A dynamic and spatially explicit modeling approach to identify the ecosystem service implications of complex urban systems interactions

Haozhi Pan, Le Zhang, Cong Cong, Brian Deal, Yutao Wang

Research output: Contribution to journalArticlepeer-review


A comprehensive understanding and modeling of socio-ecological systems can better assess how human-induced urban growth affects ecosystem service. This paper demonstrates a comprehensive socio-ecological system modeling approach to identify ecosystem service impacts that result from human activities within large, complex urban systems. It adds to the existing ecosystem impact assessment approaches by integrating spatiotemporal and socio-ecological process model with dynamic interaction and feedback between models and policies. The approach couples regional economics, urban land-use, and ecosystem interactions in a fine scaled (30 × 30 m) modeling framework with multiple time steps and feedback. The coupled model fuses a regional econometric input-output model with a dynamic land-use allocation model that spatially allocates the residential and commercial lands that are needed to satisfy the identified economic changes on an annual basis. A dynamic and spatially explicit index is constructed to measure the potential impacts of the economic/land use interactions on available ecosystem services. A scenario analysis is performed to test various ecologically oriented policy outcomes against noted ecosystem service impacts. The Chicago metropolitan region constitutes the study area with forecasts to 2040. Analysis results prove that models without inclusion of feedback dynamics and uncertainties could significantly under-estimate resulting ecosystem service impacts without. The scenario simulation shows a significant land-use developmental pattern restructure occurs when preservative policies are reinforced and significant ecosystem service loss reduction can also be achieved.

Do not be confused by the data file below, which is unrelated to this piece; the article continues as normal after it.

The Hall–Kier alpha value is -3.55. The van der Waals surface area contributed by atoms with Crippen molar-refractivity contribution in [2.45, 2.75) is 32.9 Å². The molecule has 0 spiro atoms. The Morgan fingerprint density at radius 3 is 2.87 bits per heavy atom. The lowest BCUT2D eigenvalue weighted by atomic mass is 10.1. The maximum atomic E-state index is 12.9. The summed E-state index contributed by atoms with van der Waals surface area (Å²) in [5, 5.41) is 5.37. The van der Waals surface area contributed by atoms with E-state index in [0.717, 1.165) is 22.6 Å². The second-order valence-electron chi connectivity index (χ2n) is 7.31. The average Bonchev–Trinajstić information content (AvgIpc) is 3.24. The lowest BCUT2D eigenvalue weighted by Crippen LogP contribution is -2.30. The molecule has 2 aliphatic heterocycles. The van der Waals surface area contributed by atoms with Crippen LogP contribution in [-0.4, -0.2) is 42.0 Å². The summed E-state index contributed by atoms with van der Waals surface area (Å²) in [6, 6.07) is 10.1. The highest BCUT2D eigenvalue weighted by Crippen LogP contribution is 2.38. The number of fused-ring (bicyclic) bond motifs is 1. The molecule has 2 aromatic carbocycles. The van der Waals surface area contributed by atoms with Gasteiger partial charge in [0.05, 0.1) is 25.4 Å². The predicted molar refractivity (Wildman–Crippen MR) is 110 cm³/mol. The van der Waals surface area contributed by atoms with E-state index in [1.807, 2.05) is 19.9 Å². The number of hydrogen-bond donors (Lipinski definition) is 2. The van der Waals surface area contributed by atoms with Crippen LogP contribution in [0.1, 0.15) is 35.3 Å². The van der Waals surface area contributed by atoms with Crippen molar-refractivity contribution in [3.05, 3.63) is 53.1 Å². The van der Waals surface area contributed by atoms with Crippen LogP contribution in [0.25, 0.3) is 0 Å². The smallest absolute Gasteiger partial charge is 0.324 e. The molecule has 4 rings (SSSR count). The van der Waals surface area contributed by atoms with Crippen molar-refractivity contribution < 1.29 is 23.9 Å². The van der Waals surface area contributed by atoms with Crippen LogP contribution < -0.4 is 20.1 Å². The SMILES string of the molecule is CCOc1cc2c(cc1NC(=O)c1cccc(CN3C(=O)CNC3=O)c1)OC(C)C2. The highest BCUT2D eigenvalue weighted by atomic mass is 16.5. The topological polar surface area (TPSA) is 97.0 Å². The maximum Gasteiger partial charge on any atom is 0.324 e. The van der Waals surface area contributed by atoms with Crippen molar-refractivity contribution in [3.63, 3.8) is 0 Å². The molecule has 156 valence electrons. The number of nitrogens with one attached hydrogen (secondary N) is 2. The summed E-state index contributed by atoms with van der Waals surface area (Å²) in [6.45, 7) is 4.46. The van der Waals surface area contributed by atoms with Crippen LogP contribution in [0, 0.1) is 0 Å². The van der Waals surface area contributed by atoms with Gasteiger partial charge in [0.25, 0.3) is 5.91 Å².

Original languageEnglish (US)
Pages (from-to)426-436
Number of pages11
JournalEcological Indicators
StatePublished - Jul 2019


  • Coupled human-nature systems
  • Ecosystem service
  • Land-use
  • Planning Support Systems
  • Scenario planning
  • Socio-ecological processes

ASJC Scopus subject areas

  • General Decision Sciences
  • Ecology, Evolution, Behavior and Systematics
  • Ecology


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